Waking Up to the Problem and to the Solution
The real question for the life-blood of an evolving trader, “Are you making consistent money?”, is not asked. And, if you are not making consistent money, another question begs to be asked, “How do you diagnose the problem and fix it?”. Once a trader has learned technically how to do his/her business, these are questions that take you to the core of the issue.
There is really no risk in the moment of performance to a spectator’s game face – only his looking-good in the fantasy league of fellow retail traders. What you will notice is that traders talk the game of trading, but not their performance in the game of trading. It is so much more self-effacing to talk about the game of trading (as if they were fans of the game, rather than participants), rather than to evaluate their performance as a function of their competence as a trader.
This discomfort of evaluating personal performance is so ingrained into traders’ thinking that they will avoid dealing with it as long as the capital they bring to trading will allow it – or until they have felt enough prolonged pain and discomfort that they come to the conclusion that they are the problem in their trading. (And they are also the solution to their trading performances.)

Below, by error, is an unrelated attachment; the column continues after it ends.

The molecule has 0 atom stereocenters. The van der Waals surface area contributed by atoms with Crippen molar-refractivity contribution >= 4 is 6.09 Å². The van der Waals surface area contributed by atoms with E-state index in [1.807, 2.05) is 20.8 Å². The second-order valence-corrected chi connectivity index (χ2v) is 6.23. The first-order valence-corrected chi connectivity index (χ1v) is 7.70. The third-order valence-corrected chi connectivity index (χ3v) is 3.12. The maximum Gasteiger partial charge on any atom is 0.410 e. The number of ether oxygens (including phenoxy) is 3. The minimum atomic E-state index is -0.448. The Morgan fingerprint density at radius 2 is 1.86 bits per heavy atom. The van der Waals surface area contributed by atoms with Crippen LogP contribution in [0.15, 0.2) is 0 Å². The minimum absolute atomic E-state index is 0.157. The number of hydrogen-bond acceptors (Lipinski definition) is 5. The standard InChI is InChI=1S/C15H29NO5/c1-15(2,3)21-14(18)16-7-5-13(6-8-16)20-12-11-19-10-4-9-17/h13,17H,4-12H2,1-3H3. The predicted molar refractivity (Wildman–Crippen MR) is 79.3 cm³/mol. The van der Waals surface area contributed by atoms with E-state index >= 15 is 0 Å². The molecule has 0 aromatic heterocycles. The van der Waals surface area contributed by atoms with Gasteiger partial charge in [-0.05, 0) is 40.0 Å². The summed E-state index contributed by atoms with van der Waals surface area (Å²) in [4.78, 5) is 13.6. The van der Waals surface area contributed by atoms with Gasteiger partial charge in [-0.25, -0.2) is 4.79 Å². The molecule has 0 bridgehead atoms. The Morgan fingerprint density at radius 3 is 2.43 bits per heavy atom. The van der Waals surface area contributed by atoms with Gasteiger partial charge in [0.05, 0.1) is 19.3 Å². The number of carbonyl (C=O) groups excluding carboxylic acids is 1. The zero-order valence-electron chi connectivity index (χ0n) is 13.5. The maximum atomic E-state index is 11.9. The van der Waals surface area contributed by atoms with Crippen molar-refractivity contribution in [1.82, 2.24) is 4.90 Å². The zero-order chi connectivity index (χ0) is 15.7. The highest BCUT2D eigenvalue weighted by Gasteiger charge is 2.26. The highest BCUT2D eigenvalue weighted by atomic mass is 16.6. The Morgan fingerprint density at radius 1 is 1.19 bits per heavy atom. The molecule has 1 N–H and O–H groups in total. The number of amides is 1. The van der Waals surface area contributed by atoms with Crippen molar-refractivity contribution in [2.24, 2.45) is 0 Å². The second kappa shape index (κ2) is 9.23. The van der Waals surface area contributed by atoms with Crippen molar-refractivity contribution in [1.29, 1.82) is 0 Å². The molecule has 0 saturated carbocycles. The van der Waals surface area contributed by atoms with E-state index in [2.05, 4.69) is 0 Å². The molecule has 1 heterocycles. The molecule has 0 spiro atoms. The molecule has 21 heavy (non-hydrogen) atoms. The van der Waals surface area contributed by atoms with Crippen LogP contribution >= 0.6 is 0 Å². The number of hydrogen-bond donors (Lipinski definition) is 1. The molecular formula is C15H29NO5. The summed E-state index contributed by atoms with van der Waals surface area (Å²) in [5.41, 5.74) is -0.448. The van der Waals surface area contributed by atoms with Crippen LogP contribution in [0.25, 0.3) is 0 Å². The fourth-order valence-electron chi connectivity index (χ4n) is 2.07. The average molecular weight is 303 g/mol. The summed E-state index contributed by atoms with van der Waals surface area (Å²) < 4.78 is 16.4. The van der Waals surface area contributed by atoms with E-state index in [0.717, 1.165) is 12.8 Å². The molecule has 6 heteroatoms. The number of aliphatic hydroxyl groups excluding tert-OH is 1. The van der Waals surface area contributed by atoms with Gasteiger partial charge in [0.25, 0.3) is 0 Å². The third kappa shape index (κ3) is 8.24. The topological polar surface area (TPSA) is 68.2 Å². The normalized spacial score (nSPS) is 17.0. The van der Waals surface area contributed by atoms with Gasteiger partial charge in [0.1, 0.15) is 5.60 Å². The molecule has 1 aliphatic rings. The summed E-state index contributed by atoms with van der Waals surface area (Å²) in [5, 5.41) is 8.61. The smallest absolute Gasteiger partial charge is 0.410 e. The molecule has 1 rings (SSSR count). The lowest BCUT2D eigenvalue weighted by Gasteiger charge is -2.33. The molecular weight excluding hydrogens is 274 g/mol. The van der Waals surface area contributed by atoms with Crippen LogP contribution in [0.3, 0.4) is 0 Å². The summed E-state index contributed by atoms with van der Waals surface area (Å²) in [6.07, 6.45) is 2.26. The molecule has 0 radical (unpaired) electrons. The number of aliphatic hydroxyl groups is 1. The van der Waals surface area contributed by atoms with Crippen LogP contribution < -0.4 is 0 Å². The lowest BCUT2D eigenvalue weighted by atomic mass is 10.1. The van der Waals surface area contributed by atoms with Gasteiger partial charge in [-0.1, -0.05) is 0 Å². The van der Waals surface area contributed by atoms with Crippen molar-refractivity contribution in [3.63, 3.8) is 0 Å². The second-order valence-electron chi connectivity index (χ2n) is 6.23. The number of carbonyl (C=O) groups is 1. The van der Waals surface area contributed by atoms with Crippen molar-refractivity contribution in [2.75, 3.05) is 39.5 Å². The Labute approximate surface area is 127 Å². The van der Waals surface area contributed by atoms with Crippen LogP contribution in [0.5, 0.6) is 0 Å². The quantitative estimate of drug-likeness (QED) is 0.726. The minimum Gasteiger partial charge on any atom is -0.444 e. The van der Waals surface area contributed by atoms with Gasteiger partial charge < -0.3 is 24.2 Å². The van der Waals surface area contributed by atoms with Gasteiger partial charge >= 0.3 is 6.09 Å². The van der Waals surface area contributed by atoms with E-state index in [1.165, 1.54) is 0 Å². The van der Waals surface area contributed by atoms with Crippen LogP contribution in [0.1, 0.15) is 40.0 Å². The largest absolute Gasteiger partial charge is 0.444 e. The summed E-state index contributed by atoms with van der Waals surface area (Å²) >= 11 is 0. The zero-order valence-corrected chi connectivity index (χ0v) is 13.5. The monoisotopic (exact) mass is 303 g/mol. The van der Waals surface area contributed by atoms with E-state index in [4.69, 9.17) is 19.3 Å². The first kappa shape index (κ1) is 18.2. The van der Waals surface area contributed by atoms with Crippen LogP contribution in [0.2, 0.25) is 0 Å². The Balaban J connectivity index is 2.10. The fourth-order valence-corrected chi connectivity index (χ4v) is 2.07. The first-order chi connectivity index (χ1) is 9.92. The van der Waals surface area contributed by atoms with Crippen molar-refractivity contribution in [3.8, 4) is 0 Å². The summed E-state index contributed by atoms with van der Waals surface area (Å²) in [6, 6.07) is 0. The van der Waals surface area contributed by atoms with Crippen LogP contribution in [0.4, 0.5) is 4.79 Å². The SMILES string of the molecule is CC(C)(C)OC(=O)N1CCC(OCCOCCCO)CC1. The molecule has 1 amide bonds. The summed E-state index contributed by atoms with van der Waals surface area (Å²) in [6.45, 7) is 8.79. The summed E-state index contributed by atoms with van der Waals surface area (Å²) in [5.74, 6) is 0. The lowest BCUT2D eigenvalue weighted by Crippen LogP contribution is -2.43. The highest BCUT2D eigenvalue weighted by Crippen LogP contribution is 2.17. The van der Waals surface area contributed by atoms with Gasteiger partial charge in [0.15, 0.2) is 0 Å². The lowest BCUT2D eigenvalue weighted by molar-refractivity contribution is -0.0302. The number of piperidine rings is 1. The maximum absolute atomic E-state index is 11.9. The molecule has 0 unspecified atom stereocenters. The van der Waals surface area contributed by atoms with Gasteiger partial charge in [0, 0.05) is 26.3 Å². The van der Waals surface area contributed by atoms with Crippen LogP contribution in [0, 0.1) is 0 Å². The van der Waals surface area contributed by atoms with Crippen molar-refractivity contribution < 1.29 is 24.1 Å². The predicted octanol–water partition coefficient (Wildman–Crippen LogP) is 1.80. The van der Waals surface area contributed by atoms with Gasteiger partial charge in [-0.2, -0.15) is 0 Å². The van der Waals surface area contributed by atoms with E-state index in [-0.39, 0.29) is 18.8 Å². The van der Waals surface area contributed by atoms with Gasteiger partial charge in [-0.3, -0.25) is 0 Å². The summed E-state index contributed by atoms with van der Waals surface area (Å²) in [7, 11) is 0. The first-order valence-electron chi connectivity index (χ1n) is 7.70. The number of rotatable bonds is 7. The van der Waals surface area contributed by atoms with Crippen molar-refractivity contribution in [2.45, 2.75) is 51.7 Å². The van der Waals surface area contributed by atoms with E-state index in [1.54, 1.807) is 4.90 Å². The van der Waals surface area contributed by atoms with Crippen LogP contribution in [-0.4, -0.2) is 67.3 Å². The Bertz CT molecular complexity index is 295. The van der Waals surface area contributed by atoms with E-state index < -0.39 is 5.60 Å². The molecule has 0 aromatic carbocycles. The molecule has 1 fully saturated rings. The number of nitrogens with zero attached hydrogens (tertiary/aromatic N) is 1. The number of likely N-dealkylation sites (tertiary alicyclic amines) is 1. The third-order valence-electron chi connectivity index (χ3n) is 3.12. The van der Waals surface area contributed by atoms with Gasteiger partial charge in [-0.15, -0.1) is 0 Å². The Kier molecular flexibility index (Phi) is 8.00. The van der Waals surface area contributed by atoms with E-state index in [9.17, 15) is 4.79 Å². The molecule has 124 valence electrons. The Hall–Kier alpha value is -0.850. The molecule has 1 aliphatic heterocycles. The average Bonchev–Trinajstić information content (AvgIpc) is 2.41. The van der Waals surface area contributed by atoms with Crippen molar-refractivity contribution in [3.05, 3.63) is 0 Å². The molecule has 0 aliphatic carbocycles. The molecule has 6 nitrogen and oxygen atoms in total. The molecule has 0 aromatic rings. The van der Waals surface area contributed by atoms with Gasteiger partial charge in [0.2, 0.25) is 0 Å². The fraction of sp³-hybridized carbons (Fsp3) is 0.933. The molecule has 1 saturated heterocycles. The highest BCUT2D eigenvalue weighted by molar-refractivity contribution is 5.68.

For most traders to wake up to this pivotal moment, a tremendous amount of time and money may have been squandered needlessly. So much short-term energy was focused on saving face by looking -good that the long-term development of the mind that can embrace and manage ambiguity without a sense of dread of being wrong was never embraced.
And this is what is required to become a consistently successful trader. Once this is recognized at a core level, it seems simple, until you realize that your biology and your psychological underpinning conspire against the development of this kind of mind. Your biology and the psychology that arises out of your brain’s survival adaptation to its environment is biased toward the self-preservation of the status quo, rather than developing a higher functioning human being.
What Got You Stuck in Performance Limbo in the First Place